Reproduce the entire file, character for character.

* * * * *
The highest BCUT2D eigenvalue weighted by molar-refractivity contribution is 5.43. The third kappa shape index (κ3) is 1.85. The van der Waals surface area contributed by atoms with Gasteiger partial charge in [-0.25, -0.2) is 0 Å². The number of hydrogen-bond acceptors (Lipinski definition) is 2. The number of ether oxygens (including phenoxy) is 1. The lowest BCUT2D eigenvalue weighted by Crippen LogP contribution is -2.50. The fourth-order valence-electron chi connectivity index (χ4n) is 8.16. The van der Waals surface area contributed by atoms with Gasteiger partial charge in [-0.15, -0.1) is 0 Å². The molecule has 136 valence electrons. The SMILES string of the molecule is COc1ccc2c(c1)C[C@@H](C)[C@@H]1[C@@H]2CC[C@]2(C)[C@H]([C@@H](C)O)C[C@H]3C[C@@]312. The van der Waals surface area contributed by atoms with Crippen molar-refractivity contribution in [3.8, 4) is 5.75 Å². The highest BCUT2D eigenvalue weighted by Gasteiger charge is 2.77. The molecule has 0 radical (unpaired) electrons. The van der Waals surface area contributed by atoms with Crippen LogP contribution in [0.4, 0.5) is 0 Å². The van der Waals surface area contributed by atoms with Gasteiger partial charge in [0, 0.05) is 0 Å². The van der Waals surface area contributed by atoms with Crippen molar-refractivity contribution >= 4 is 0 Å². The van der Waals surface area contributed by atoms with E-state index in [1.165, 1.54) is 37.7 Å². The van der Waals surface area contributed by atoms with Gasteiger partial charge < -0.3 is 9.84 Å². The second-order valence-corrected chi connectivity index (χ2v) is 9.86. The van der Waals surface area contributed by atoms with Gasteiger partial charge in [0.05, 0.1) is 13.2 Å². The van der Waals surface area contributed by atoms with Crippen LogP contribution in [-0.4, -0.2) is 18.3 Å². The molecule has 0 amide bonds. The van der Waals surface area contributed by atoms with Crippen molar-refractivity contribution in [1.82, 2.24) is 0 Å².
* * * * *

The highest BCUT2D eigenvalue weighted by molar-refractivity contribution is 5.43. The third kappa shape index (κ3) is 1.85. The van der Waals surface area contributed by atoms with Gasteiger partial charge in [-0.25, -0.2) is 0 Å². The number of hydrogen-bond acceptors (Lipinski definition) is 2. The number of ether oxygens (including phenoxy) is 1. The lowest BCUT2D eigenvalue weighted by Crippen LogP contribution is -2.50. The fourth-order valence-electron chi connectivity index (χ4n) is 8.16. The van der Waals surface area contributed by atoms with Gasteiger partial charge in [-0.15, -0.1) is 0 Å². The molecule has 136 valence electrons. The SMILES string of the molecule is COc1ccc2c(c1)C[C@@H](C)[C@@H]1[C@@H]2CC[C@]2(C)[C@H]([C@@H](C)O)C[C@H]3C[C@@]312. The van der Waals surface area contributed by atoms with Crippen molar-refractivity contribution in [3.8, 4) is 5.75 Å². The highest BCUT2D eigenvalue weighted by Gasteiger charge is 2.77. The molecule has 0 radical (unpaired) electrons. The van der Waals surface area contributed by atoms with Crippen LogP contribution in [0.4, 0.5) is 0 Å². The van der Waals surface area contributed by atoms with Gasteiger partial charge in [0, 0.05) is 0 Å². The van der Waals surface area contributed by atoms with Crippen molar-refractivity contribution >= 4 is 0 Å². The van der Waals surface area contributed by atoms with E-state index in [1.165, 1.54) is 37.7 Å². The van der Waals surface area contributed by atoms with Gasteiger partial charge < -0.3 is 9.84 Å². The second-order valence-corrected chi connectivity index (χ2v) is 9.86. The van der Waals surface area contributed by atoms with Gasteiger partial charge in [0.05, 0.1) is 13.2 Å². The van der Waals surface area contributed by atoms with Crippen LogP contribution in [-0.4, -0.2) is 18.3 Å². The molecule has 0 amide bonds. The van der Waals surface area contributed by atoms with Crippen molar-refractivity contribution in [1.82, 2.24) is 0 Å².